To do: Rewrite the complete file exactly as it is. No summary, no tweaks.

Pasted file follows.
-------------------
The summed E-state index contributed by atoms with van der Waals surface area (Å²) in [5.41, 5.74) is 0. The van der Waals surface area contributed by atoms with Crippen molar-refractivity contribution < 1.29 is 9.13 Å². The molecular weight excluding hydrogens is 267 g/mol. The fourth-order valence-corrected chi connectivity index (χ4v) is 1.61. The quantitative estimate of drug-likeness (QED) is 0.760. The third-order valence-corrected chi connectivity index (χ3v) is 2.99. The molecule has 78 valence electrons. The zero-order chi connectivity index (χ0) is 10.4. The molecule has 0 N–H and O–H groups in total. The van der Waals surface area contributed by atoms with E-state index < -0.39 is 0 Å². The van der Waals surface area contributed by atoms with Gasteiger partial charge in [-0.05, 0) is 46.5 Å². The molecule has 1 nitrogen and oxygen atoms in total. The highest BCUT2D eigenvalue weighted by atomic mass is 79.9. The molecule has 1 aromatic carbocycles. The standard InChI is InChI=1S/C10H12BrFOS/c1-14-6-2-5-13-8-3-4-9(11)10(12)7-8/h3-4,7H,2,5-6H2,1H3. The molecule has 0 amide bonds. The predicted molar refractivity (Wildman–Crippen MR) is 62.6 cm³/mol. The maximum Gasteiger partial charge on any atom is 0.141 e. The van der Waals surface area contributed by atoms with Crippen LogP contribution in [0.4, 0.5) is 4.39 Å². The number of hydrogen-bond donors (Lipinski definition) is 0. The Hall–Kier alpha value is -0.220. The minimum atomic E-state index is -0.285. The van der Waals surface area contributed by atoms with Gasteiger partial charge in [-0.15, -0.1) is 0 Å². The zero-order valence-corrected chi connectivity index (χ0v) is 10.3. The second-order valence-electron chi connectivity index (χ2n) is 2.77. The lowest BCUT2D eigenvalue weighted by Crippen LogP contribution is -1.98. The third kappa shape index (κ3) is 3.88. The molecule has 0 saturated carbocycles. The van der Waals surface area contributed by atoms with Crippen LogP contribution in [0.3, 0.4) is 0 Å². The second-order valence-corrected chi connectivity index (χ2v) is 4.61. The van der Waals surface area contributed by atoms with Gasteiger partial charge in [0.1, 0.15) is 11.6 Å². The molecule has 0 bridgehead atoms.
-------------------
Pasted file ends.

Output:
The summed E-state index contributed by atoms with van der Waals surface area (Å²) in [5.41, 5.74) is 0. The van der Waals surface area contributed by atoms with Crippen molar-refractivity contribution < 1.29 is 9.13 Å². The molecular weight excluding hydrogens is 267 g/mol. The fourth-order valence-corrected chi connectivity index (χ4v) is 1.61. The quantitative estimate of drug-likeness (QED) is 0.760. The third-order valence-corrected chi connectivity index (χ3v) is 2.99. The molecule has 78 valence electrons. The zero-order chi connectivity index (χ0) is 10.4. The molecule has 0 N–H and O–H groups in total. The van der Waals surface area contributed by atoms with E-state index < -0.39 is 0 Å². The van der Waals surface area contributed by atoms with Gasteiger partial charge in [-0.05, 0) is 46.5 Å². The molecule has 1 nitrogen and oxygen atoms in total. The highest BCUT2D eigenvalue weighted by atomic mass is 79.9. The molecule has 1 aromatic carbocycles. The standard InChI is InChI=1S/C10H12BrFOS/c1-14-6-2-5-13-8-3-4-9(11)10(12)7-8/h3-4,7H,2,5-6H2,1H3. The molecule has 0 amide bonds. The predicted molar refractivity (Wildman–Crippen MR) is 62.6 cm³/mol. The maximum Gasteiger partial charge on any atom is 0.141 e. The van der Waals surface area contributed by atoms with Crippen LogP contribution in [0.4, 0.5) is 4.39 Å². The number of hydrogen-bond donors (Lipinski definition) is 0. The Hall–Kier alpha value is -0.220. The minimum atomic E-state index is -0.285. The van der Waals surface area contributed by atoms with Gasteiger partial charge in [-0.15, -0.1) is 0 Å². The zero-order valence-corrected chi connectivity index (χ0v) is 10.3. The second-order valence-electron chi connectivity index (χ2n) is 2.77. The lowest BCUT2D eigenvalue weighted by Crippen LogP contribution is -1.98. The third kappa shape index (κ3) is 3.88. The molecule has 0 saturated carbocycles. The van der Waals surface area contributed by atoms with Crippen LogP contribution in [0.3, 0.4) is 0 Å². The second-order valence-corrected chi connectivity index (χ2v) is 4.61. The van der Waals surface area contributed by atoms with Gasteiger partial charge in [0.1, 0.15) is 11.6 Å². The molecule has 0 bridgehead atoms.